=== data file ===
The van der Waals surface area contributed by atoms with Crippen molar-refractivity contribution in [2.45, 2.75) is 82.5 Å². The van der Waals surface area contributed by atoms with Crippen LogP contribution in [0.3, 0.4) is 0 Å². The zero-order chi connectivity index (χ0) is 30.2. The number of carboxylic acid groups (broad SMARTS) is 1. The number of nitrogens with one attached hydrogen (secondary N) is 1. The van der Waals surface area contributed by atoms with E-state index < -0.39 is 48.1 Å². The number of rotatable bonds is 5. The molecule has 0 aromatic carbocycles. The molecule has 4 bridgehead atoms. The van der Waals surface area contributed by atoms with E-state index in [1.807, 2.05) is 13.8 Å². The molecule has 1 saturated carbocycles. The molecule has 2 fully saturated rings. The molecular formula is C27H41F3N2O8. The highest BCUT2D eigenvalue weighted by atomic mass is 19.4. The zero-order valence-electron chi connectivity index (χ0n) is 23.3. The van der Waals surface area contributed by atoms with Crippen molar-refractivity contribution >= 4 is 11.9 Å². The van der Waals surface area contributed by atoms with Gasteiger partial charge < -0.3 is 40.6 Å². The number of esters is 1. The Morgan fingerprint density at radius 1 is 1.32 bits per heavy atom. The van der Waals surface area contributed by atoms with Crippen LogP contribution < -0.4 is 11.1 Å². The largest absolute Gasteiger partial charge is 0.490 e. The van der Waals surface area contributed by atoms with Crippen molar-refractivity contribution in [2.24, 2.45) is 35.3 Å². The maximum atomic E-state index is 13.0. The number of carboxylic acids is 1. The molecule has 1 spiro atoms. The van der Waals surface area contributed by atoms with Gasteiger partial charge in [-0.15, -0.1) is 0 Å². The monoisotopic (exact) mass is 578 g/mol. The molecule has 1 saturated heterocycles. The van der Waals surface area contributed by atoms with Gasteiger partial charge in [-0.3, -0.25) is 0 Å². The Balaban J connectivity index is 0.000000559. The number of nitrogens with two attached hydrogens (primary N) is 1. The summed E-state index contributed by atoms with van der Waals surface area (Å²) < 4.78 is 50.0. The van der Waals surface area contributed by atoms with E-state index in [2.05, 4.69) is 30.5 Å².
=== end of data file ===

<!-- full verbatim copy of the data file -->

The van der Waals surface area contributed by atoms with Crippen molar-refractivity contribution in [2.45, 2.75) is 82.5 Å². The van der Waals surface area contributed by atoms with Crippen LogP contribution in [0.3, 0.4) is 0 Å². The zero-order chi connectivity index (χ0) is 30.2. The number of carboxylic acid groups (broad SMARTS) is 1. The number of nitrogens with one attached hydrogen (secondary N) is 1. The van der Waals surface area contributed by atoms with E-state index < -0.39 is 48.1 Å². The number of rotatable bonds is 5. The molecule has 0 aromatic carbocycles. The molecule has 4 bridgehead atoms. The van der Waals surface area contributed by atoms with E-state index in [1.807, 2.05) is 13.8 Å². The molecule has 1 saturated carbocycles. The molecule has 2 fully saturated rings. The molecular formula is C27H41F3N2O8. The highest BCUT2D eigenvalue weighted by atomic mass is 19.4. The zero-order valence-electron chi connectivity index (χ0n) is 23.3. The van der Waals surface area contributed by atoms with Crippen molar-refractivity contribution >= 4 is 11.9 Å². The van der Waals surface area contributed by atoms with Gasteiger partial charge < -0.3 is 40.6 Å². The number of esters is 1. The Morgan fingerprint density at radius 1 is 1.32 bits per heavy atom. The van der Waals surface area contributed by atoms with Crippen LogP contribution < -0.4 is 11.1 Å². The largest absolute Gasteiger partial charge is 0.490 e. The van der Waals surface area contributed by atoms with Crippen molar-refractivity contribution in [2.24, 2.45) is 35.3 Å². The maximum atomic E-state index is 13.0. The number of carboxylic acids is 1. The molecule has 1 spiro atoms. The van der Waals surface area contributed by atoms with Gasteiger partial charge in [-0.15, -0.1) is 0 Å². The monoisotopic (exact) mass is 578 g/mol. The molecule has 1 saturated heterocycles. The van der Waals surface area contributed by atoms with Gasteiger partial charge in [-0.3, -0.25) is 0 Å². The Balaban J connectivity index is 0.000000559. The number of nitrogens with two attached hydrogens (primary N) is 1. The summed E-state index contributed by atoms with van der Waals surface area (Å²) < 4.78 is 50.0. The van der Waals surface area contributed by atoms with E-state index in [2.05, 4.69) is 30.5 Å².